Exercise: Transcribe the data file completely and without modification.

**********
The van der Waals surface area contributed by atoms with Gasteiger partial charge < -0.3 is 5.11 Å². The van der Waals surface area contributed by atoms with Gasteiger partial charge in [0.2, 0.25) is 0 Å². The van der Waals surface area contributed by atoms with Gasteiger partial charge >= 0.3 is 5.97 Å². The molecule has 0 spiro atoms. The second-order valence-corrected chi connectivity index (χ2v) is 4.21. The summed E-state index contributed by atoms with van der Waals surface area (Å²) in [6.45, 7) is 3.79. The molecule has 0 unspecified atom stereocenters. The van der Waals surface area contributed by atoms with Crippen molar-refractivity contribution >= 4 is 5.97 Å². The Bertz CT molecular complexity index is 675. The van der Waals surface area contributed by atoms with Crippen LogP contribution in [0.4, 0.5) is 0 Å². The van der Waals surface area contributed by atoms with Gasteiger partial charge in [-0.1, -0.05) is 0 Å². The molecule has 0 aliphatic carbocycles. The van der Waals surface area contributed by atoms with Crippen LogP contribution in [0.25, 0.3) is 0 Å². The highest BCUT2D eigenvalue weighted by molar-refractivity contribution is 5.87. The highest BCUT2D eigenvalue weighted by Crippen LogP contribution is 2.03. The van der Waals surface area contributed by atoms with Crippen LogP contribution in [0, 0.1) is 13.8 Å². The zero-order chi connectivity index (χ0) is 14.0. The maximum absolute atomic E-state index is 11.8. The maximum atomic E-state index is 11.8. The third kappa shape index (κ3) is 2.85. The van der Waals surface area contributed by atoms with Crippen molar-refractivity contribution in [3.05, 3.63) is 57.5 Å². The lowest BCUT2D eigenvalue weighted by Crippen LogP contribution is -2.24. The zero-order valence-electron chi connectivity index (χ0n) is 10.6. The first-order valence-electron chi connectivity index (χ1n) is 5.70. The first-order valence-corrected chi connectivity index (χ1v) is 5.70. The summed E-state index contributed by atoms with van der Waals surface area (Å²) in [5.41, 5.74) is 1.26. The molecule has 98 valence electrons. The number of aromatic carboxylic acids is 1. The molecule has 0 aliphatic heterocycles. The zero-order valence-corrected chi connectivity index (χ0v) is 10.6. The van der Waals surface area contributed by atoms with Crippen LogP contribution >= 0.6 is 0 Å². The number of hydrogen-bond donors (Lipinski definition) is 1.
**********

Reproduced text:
The van der Waals surface area contributed by atoms with Gasteiger partial charge < -0.3 is 5.11 Å². The van der Waals surface area contributed by atoms with Gasteiger partial charge in [0.2, 0.25) is 0 Å². The van der Waals surface area contributed by atoms with Gasteiger partial charge >= 0.3 is 5.97 Å². The molecule has 0 spiro atoms. The second-order valence-corrected chi connectivity index (χ2v) is 4.21. The summed E-state index contributed by atoms with van der Waals surface area (Å²) in [6.45, 7) is 3.79. The molecule has 0 unspecified atom stereocenters. The van der Waals surface area contributed by atoms with Crippen molar-refractivity contribution >= 4 is 5.97 Å². The Bertz CT molecular complexity index is 675. The van der Waals surface area contributed by atoms with Crippen LogP contribution in [0.4, 0.5) is 0 Å². The van der Waals surface area contributed by atoms with Gasteiger partial charge in [-0.1, -0.05) is 0 Å². The molecule has 0 aliphatic carbocycles. The van der Waals surface area contributed by atoms with Crippen LogP contribution in [0.25, 0.3) is 0 Å². The highest BCUT2D eigenvalue weighted by molar-refractivity contribution is 5.87. The highest BCUT2D eigenvalue weighted by Crippen LogP contribution is 2.03. The van der Waals surface area contributed by atoms with Crippen LogP contribution in [0, 0.1) is 13.8 Å². The zero-order chi connectivity index (χ0) is 14.0. The maximum absolute atomic E-state index is 11.8. The maximum atomic E-state index is 11.8. The third kappa shape index (κ3) is 2.85. The van der Waals surface area contributed by atoms with Crippen molar-refractivity contribution in [3.05, 3.63) is 57.5 Å². The lowest BCUT2D eigenvalue weighted by Crippen LogP contribution is -2.24. The zero-order valence-electron chi connectivity index (χ0n) is 10.6. The first-order valence-electron chi connectivity index (χ1n) is 5.70. The first-order valence-corrected chi connectivity index (χ1v) is 5.70. The summed E-state index contributed by atoms with van der Waals surface area (Å²) in [5.41, 5.74) is 1.26. The molecule has 98 valence electrons. The number of aromatic carboxylic acids is 1. The molecule has 0 aliphatic heterocycles. The zero-order valence-corrected chi connectivity index (χ0v) is 10.6. The van der Waals surface area contributed by atoms with Crippen LogP contribution >= 0.6 is 0 Å². The number of hydrogen-bond donors (Lipinski definition) is 1.